Wilmot Gardens, on the University of Florida campus, is located in the heart of the Southeast’s largest academic health center. The gardens are dedicated to advancing patient care, research, and service through its vibrant and growing therapeutic horticulture program. The Therapeutic Horticulture Program at Wilmot Gardens resides at the core of the garden’s mission to improve lives through gardening.

As a side note, the gardens are open to the public year-round and boast an unrivaled collection of camellias in North Central Florida. Wilmot Gardens is named for Royal James Wilmot, who was a horticulturist with the Agricultural Experiment Station at UF in the 1940s. He founded the American Camellia Society in Gainesville.

Throughout these interviews, we are reaching out to landscape architects who have been instrumental in leading the design and development of Healthcare and Therapeutic Gardens. We would like people to know more about the leaders in the field of Healthcare and Therapeutic Garden design in order to illustrate the greater relevance of this field.

The following interview with Leah was conducted by Jack Carman, FASLA, past chair and current officer of the Healthcare & Therapeutic Design Professional Practice Network (PPN). Leah was reached by phone between therapeutic horticulture sessions.

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Challenges in the Field of Landscape Architecture

Future Hopley: Hutano, Mvura, Miti, 2013 Student ASLA Honor Award, General Design Category image: Leonardo Robleto Costante, Assoc. ASLA, Graduate, University of Pennsylvania
Future Hopley: Hutano, Mvura, Miti, 2013 Student ASLA Honor Award, General Design Category
image: Leonardo Robleto Costante, Assoc. ASLA, Graduate, University of Pennsylvania

When Professional Practice Network (PPN) members were asked about the greatest challenges landscape architects face, the most frequent response was described by one member as “the same challenge we have always faced”—defining and communicating what landscape architecture is, both to the public and to other design professionals, to ensure that the value of landscape architects’ work is understood and recognized. Other recurring topics included the economy, finding work, dealing with limited project budgets, competition, climate change, and water scarcity.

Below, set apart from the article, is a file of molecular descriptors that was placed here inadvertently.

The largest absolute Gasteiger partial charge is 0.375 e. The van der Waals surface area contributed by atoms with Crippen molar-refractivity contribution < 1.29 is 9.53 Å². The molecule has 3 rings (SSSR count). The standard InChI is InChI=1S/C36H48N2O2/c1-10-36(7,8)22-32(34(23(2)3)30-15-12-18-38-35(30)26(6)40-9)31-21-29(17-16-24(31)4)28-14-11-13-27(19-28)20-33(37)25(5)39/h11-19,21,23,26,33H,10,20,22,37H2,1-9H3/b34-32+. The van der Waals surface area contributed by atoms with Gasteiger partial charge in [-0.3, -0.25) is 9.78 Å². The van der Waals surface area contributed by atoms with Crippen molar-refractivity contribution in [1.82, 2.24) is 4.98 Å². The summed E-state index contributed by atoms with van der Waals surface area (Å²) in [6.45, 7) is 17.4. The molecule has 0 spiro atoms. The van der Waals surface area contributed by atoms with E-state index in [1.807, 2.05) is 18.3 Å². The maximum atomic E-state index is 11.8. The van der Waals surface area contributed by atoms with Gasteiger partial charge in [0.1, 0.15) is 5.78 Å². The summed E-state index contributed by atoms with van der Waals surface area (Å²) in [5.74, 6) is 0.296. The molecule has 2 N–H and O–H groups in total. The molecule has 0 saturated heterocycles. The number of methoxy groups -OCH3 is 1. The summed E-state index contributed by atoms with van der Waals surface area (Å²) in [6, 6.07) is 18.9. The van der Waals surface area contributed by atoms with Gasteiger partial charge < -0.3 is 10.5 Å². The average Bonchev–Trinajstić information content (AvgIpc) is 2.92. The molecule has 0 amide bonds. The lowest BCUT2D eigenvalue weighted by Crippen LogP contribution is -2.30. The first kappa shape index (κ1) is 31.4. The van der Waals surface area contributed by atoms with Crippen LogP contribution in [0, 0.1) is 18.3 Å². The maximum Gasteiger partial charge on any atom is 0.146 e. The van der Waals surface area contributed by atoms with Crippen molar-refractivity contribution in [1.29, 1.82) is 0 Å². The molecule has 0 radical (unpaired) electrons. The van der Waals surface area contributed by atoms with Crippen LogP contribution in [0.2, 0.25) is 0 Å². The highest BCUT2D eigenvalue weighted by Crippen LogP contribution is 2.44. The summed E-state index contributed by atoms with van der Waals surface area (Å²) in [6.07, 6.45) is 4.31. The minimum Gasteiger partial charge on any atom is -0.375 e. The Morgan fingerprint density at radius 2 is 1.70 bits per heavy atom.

Though such challenges can seem insurmountable at times, there is still a great deal of optimism to be found. For some, “There has never been a better time to be a landscape architect.” And as one respondent put it:

“Today we have great opportunities to redefine public spaces, as the value of parks and innovative open space design are in the news and have the eyes of the public. We need to use this momentum and set the standard for excellent open space design; these are exciting times for landscape architects!”

Outlined below are the major themes that appeared among the challenges landscape architects face—food for thought as 2016 comes to a close and we look ahead to what may unfold in the new year.

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Landscape Architecture, in One Word

Citygarden, St. Louis, MO, 2011 Professional ASLA Honor Award, General Design Category image: Nelson Byrd Woltz Landscape Architects
Citygarden, St. Louis, MO, 2011 Professional ASLA Honor Award, General Design Category
image: Nelson Byrd Woltz Landscape Architects

When we asked Professional Practice Network (PPN) members what one word they would use to describe landscape architecture or a landscape architect, the breadth of the answers given demonstrates the difficulty of defining a profession that is so expansive and varied. Many members couldn’t stick to the one-word limit, offering longer descriptions:

“Landscape architecture is everything but the building: parks, plazas, courtyards, water features, all of the planting plans and stormwater grading for site restoration plans associated with new bridges and roadways. A landscape architect is part environmental scientist, part engineer, and part designer/artist.”

“A landscape architect is the liaison between the public, engineers, architects, and planners.”

From the responses that did stick to one word, here are the top answers, in order of popularity:

  1. Creative
  2. Design
  3. Diverse
  4. Stewardship
  5. Multifaceted
  6. Versatile
  7. Adaptable
  8. Integrative
  9. Holistic
  10. Synthesizer
  11. Visionary
  12. Generalist